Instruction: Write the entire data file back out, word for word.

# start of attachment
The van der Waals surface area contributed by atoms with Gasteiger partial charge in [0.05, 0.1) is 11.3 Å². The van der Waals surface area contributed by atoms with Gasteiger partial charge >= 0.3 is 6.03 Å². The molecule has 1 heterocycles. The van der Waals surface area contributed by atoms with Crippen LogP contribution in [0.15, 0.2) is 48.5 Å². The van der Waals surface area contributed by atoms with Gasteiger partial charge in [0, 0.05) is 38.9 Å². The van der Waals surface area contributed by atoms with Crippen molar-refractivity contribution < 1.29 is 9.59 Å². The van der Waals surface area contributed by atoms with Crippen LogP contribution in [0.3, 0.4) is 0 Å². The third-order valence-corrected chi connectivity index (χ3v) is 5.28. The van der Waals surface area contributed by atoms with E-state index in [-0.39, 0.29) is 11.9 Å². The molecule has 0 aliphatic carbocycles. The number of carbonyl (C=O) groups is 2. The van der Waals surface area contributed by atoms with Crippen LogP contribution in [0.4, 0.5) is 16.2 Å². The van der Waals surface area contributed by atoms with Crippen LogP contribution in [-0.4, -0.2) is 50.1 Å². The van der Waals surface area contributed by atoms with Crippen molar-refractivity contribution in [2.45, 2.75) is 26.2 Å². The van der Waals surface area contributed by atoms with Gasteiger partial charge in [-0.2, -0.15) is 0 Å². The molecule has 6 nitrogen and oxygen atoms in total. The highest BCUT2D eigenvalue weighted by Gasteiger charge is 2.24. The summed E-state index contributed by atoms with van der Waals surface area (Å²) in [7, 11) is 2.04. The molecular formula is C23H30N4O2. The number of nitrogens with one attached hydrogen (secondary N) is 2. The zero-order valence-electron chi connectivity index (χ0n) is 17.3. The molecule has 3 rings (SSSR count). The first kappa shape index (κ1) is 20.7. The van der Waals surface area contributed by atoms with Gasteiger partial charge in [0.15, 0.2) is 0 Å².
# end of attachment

The van der Waals surface area contributed by atoms with Gasteiger partial charge in [0.05, 0.1) is 11.3 Å². The van der Waals surface area contributed by atoms with Gasteiger partial charge >= 0.3 is 6.03 Å². The molecule has 1 heterocycles. The van der Waals surface area contributed by atoms with Crippen LogP contribution in [0.15, 0.2) is 48.5 Å². The van der Waals surface area contributed by atoms with Gasteiger partial charge in [0, 0.05) is 38.9 Å². The van der Waals surface area contributed by atoms with Crippen molar-refractivity contribution < 1.29 is 9.59 Å². The van der Waals surface area contributed by atoms with Crippen LogP contribution in [0.3, 0.4) is 0 Å². The third-order valence-corrected chi connectivity index (χ3v) is 5.28. The van der Waals surface area contributed by atoms with E-state index in [-0.39, 0.29) is 11.9 Å². The molecule has 0 aliphatic carbocycles. The number of carbonyl (C=O) groups is 2. The van der Waals surface area contributed by atoms with Crippen LogP contribution in [0.4, 0.5) is 16.2 Å². The van der Waals surface area contributed by atoms with Crippen LogP contribution in [-0.4, -0.2) is 50.1 Å². The van der Waals surface area contributed by atoms with Crippen molar-refractivity contribution in [2.45, 2.75) is 26.2 Å². The van der Waals surface area contributed by atoms with Gasteiger partial charge in [-0.2, -0.15) is 0 Å². The molecule has 6 nitrogen and oxygen atoms in total. The highest BCUT2D eigenvalue weighted by Gasteiger charge is 2.24. The summed E-state index contributed by atoms with van der Waals surface area (Å²) in [7, 11) is 2.04. The molecular formula is C23H30N4O2. The number of nitrogens with one attached hydrogen (secondary N) is 2. The zero-order valence-electron chi connectivity index (χ0n) is 17.3. The molecule has 3 rings (SSSR count). The first kappa shape index (κ1) is 20.7. The van der Waals surface area contributed by atoms with Gasteiger partial charge in [0.15, 0.2) is 0 Å².